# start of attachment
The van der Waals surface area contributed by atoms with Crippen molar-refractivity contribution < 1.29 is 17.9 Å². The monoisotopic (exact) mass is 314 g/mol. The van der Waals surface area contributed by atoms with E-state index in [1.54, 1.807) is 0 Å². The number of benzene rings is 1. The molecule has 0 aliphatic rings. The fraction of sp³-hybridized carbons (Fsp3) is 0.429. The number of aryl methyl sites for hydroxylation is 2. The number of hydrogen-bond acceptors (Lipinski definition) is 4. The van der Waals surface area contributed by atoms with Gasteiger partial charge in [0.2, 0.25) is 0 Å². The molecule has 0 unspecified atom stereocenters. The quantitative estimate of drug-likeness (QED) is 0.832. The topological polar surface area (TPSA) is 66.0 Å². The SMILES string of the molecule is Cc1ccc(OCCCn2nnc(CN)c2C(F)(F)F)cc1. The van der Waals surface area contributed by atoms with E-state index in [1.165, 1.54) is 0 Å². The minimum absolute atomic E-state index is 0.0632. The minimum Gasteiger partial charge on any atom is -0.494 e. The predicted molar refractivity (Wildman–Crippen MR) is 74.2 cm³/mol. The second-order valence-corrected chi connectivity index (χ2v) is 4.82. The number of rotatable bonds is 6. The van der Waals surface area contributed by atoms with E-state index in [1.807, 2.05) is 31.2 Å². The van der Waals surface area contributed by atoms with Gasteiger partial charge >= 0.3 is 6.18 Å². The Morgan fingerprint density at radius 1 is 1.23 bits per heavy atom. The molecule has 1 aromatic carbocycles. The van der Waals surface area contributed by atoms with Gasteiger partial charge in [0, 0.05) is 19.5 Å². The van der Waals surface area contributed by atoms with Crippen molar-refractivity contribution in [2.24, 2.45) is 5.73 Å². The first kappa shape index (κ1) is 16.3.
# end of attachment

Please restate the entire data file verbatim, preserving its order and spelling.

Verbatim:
The van der Waals surface area contributed by atoms with Crippen molar-refractivity contribution < 1.29 is 17.9 Å². The monoisotopic (exact) mass is 314 g/mol. The van der Waals surface area contributed by atoms with E-state index in [1.54, 1.807) is 0 Å². The number of benzene rings is 1. The molecule has 0 aliphatic rings. The fraction of sp³-hybridized carbons (Fsp3) is 0.429. The number of aryl methyl sites for hydroxylation is 2. The number of hydrogen-bond acceptors (Lipinski definition) is 4. The van der Waals surface area contributed by atoms with Gasteiger partial charge in [0.2, 0.25) is 0 Å². The molecule has 0 unspecified atom stereocenters. The quantitative estimate of drug-likeness (QED) is 0.832. The topological polar surface area (TPSA) is 66.0 Å². The SMILES string of the molecule is Cc1ccc(OCCCn2nnc(CN)c2C(F)(F)F)cc1. The van der Waals surface area contributed by atoms with E-state index in [1.165, 1.54) is 0 Å². The minimum absolute atomic E-state index is 0.0632. The minimum Gasteiger partial charge on any atom is -0.494 e. The predicted molar refractivity (Wildman–Crippen MR) is 74.2 cm³/mol. The second-order valence-corrected chi connectivity index (χ2v) is 4.82. The number of rotatable bonds is 6. The van der Waals surface area contributed by atoms with E-state index in [1.807, 2.05) is 31.2 Å². The van der Waals surface area contributed by atoms with Gasteiger partial charge >= 0.3 is 6.18 Å². The Morgan fingerprint density at radius 1 is 1.23 bits per heavy atom. The molecule has 1 aromatic carbocycles. The van der Waals surface area contributed by atoms with Gasteiger partial charge in [0, 0.05) is 19.5 Å². The van der Waals surface area contributed by atoms with Crippen molar-refractivity contribution in [2.24, 2.45) is 5.73 Å². The first kappa shape index (κ1) is 16.3.